Guru Nanak Vedic symbolism manifest of Lord Jagannath

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Legend shows that Guru Nanak arrived at Puri with his disciple ‘Mardana’. Nanak reached Puri beach in the evening near the present Swargadwar. He sat down in meditation. Mardana was hungry but as he was a Muslim he was not allowed to enter into the Jagannath temple for the Mahaprasad. So the disciple of Nanak blamed Nanak for selecting such a place where they had to face starvation. Suddenly at that time somebody appeared and offered food and drink carrying in utensils of gold. In the early hours of morning however there was a commotion in Jagannath temple that the gold utensils of the Lord were missing. The news was given to Raja. Nanak appeared to Raja in his dream that night. So when Raja knew regarding the occurence of theft, he gave a broad smile and marched towards sea-beach in a procession to welcome the saint. Raja found that the saint was in meditation and the gold utensils were lying close by. Then the king and his party gave a hearty reception to the saint who had come to Puri to pay his homage to the Lord Jagannath. Nanak was invited to pay his visit to the temple at the time of Arati in the evening.

That evening, he entered the temple reciting the Lord’s name. On the very entrance to Nata Mandir, he was suddenly charged with divine ecstasy. He originally believed in the formless worship of the Lord. But the symbolic image of Lord Jagannath was neither of any “Akar” nor was it “Nirakar”. Seeing this “Kimakar” (of which form ?) image of the Lord, he was simply astonished and was overwhelmed with deep reverence for the Lord. He understood the universalism of the Lord and believed in the symbolic cult of Jagannath. He started the ‘Namakirtan’ of the Lord in his own way. Basically, Nanak believed in the formless worship of ‘Nirakar’ Bramha and hi motto was ‘Ek Omkar Satnam’. It means that he believed in ‘Omkar’ or ‘Pranava Brahma’ which has no form and stressed on the ‘Satnam’ or the true Namakirtan of the Lord. So, in his teachings, there is a blending of Vedic thoughts with the idea of the Namakirtan of personal God. But, after seeing Jagannath for the first time, he could not reject him on the ground that he was incompatible with his philosophy. The ‘essence of the Vedas’, as He is called, appeared to Guru Nanak in the Pranava form and he could only start the Namakirtan. Just at that time, the Arati ceremony had started. All devotees stood up and gazed at the Lord with great devotion. But Nanak was so charged with ecstasy that he could not mark these reactions of the people. With great pleasure, he was seated in his previous posture and tears were rolling down his eyes.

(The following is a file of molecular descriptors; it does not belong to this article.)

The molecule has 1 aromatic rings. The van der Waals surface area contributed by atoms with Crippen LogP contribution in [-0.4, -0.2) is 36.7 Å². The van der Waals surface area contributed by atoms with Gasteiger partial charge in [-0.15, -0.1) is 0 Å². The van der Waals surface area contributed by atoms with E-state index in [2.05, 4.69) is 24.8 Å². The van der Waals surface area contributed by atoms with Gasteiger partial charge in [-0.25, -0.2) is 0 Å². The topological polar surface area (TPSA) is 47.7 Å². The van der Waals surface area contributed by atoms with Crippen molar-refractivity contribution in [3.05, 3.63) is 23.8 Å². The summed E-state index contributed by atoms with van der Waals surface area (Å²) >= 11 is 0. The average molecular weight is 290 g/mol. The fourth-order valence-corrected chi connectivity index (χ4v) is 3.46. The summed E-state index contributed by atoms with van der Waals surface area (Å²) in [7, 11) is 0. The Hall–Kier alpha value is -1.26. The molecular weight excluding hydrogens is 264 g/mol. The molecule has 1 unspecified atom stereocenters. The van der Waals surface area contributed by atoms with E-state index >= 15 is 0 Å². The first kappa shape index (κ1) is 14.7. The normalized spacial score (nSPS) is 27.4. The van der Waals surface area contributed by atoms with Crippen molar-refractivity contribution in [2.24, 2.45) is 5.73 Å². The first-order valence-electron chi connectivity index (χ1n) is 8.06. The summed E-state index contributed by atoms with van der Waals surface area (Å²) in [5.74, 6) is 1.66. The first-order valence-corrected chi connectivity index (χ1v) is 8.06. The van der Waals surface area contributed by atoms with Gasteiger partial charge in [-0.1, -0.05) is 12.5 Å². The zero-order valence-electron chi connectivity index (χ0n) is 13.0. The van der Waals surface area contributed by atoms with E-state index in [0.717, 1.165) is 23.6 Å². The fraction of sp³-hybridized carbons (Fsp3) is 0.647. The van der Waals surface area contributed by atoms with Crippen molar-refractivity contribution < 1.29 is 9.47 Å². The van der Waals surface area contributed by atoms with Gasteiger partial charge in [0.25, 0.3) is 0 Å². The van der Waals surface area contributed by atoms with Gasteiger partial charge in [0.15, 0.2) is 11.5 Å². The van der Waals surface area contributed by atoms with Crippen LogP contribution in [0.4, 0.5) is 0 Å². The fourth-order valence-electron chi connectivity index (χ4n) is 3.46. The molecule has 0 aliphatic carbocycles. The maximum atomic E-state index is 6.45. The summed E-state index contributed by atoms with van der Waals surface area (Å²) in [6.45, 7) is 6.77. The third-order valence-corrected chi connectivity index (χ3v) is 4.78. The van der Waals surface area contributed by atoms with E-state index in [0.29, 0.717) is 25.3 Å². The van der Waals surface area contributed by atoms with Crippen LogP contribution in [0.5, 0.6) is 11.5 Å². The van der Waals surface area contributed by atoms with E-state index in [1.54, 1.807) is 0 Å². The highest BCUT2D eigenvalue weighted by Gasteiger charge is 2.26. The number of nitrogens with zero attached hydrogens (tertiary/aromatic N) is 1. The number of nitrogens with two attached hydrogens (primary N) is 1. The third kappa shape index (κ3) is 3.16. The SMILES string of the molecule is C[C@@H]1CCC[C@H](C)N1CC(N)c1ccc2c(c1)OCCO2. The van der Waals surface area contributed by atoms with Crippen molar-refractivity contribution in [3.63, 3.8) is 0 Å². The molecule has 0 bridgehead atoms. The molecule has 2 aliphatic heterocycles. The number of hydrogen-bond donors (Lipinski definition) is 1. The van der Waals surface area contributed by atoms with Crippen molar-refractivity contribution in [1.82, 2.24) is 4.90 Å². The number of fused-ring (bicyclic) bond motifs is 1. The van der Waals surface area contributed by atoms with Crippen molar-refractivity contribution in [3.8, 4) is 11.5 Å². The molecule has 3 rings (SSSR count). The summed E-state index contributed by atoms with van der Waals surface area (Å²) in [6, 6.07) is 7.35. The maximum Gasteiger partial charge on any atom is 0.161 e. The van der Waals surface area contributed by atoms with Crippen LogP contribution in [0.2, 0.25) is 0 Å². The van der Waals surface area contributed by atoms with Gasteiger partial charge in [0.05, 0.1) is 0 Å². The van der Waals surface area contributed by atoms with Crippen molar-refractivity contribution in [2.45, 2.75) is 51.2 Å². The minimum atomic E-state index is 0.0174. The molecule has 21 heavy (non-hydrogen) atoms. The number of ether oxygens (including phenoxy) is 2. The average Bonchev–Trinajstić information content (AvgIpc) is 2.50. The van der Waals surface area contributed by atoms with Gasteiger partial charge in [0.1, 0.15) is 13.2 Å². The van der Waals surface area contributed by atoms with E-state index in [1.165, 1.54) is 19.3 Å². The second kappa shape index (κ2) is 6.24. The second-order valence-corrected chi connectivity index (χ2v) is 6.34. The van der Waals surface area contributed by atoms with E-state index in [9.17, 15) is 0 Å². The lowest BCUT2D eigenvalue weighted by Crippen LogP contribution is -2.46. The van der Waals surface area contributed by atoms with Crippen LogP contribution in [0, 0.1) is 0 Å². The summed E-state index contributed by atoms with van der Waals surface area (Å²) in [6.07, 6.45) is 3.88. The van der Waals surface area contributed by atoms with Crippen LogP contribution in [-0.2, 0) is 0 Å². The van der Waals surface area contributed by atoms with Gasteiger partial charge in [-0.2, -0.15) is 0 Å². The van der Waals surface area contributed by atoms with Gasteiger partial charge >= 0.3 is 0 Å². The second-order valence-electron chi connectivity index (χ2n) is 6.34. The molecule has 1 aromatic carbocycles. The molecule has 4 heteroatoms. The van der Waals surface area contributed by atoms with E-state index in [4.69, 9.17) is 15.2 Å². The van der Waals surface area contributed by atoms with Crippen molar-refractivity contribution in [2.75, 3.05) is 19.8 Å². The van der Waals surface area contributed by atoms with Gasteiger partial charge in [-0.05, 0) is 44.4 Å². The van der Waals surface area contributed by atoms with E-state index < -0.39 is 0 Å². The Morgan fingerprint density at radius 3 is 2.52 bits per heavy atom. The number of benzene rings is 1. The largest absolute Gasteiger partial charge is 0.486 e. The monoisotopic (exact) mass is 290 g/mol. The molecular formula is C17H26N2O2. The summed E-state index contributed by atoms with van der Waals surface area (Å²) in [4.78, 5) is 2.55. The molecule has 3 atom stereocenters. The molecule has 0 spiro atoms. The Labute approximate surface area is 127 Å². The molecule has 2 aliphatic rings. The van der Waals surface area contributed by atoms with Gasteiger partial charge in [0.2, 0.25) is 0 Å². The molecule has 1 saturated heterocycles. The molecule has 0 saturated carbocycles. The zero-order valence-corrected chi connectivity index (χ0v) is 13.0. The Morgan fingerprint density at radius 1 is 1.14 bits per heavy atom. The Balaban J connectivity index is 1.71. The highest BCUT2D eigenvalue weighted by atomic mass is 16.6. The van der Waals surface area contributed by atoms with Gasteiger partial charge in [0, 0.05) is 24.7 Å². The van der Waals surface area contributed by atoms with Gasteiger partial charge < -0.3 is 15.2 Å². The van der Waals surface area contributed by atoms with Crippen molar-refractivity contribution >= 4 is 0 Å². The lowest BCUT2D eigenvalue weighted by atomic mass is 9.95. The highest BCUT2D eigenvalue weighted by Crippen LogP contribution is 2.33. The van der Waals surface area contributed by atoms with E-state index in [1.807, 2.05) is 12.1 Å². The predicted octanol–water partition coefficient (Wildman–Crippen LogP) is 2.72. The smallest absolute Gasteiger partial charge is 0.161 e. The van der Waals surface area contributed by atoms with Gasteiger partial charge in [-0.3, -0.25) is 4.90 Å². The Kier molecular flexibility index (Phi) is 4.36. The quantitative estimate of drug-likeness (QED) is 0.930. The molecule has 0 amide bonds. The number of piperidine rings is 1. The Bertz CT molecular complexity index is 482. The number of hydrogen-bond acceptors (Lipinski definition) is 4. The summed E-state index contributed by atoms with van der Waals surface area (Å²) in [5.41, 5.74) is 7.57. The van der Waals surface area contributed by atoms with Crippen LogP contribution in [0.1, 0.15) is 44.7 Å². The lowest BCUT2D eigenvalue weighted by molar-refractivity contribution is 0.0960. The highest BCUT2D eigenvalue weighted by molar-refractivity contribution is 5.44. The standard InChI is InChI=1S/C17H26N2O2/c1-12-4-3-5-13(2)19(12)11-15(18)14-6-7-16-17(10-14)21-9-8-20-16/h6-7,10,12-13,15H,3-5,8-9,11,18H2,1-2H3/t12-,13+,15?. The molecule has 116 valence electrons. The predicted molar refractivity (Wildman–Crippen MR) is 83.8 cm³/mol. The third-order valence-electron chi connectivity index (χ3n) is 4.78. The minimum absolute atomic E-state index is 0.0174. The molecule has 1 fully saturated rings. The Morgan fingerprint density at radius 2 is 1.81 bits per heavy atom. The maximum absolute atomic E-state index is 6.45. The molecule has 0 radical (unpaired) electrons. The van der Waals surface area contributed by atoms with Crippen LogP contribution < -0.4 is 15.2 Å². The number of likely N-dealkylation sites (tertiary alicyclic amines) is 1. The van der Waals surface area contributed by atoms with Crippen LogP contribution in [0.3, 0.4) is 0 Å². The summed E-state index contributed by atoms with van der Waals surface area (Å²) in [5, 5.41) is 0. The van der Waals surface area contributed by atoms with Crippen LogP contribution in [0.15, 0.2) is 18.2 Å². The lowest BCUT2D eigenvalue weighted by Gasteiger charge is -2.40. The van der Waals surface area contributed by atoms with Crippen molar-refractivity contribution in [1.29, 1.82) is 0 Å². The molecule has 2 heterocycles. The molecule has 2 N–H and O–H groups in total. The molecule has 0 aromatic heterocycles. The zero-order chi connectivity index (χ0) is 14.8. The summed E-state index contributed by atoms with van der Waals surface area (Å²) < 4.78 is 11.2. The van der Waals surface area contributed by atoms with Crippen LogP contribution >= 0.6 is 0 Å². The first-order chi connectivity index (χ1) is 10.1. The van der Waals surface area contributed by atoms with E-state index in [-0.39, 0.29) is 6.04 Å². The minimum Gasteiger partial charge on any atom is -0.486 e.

A section of the priests marked this indifference of Nanak. They whispered to themselves as to his credibility and devotion to the Lord. When the Arati was over, they met with Nanak and asked him why he did not stand at Arati time. They further opined that mere rosaries and a garb don’t make a monk. In their view, his actions had amounted to disrespect for the Lord.

Guru Nanak had by that time understood the real potentialities of Lord Jagannath. He had seen the touch of universalism and Vedic symbolism manifest in the wonderful image of Lord Jagannath. So he replied to the priests :
“Dear brothers ! Does our Jagannath only exist here and in this wooden image? Is He not dazzling in the aura of his own greatness, inside all of all creation.”
While uttering these words, he became highly emotional and looking at the Lord, he started to sing a few stanzas from a Sikh composition. The meaning of the stanza reveals that he had a broader view of the Lord and that he considered Jagannath as the manifestation of the Divine Power.

The English translation of the stanza follows:

“Oh Jagannath, the Lord of the universe,
the entire sky is the plate of your Arati, the Sun
and Moon are two lamps, which are burning there.
The stars are the flame dazzling with sparks,
the Sandal wood fragrance caused due
to Malaya wind is your Dhupa, the wind
bearing its fragrance is flaming your fans. Oh
Lord of Light, the trees are offering flowers
for your Arati, oh Lord the liberator, this Arati
of yours is undescribable. The bells of this Arati
are only sounded through the Anahat Dhwani (relentless sound).”

As Nanak was originally a preacher of the Bhakti cult, he universalised Jagannath after realising his true potentialities. The Sadhus, the priests and the general public were stunned to hear such devotional songs of the Lord from Guru Nanak. This instance points out Nanak’s analysis of Jagannath from a broader and universal outlook. It further signifies that Nanak had established Jagannath in the inner chamber of his heart.

Source : sikhiwiki

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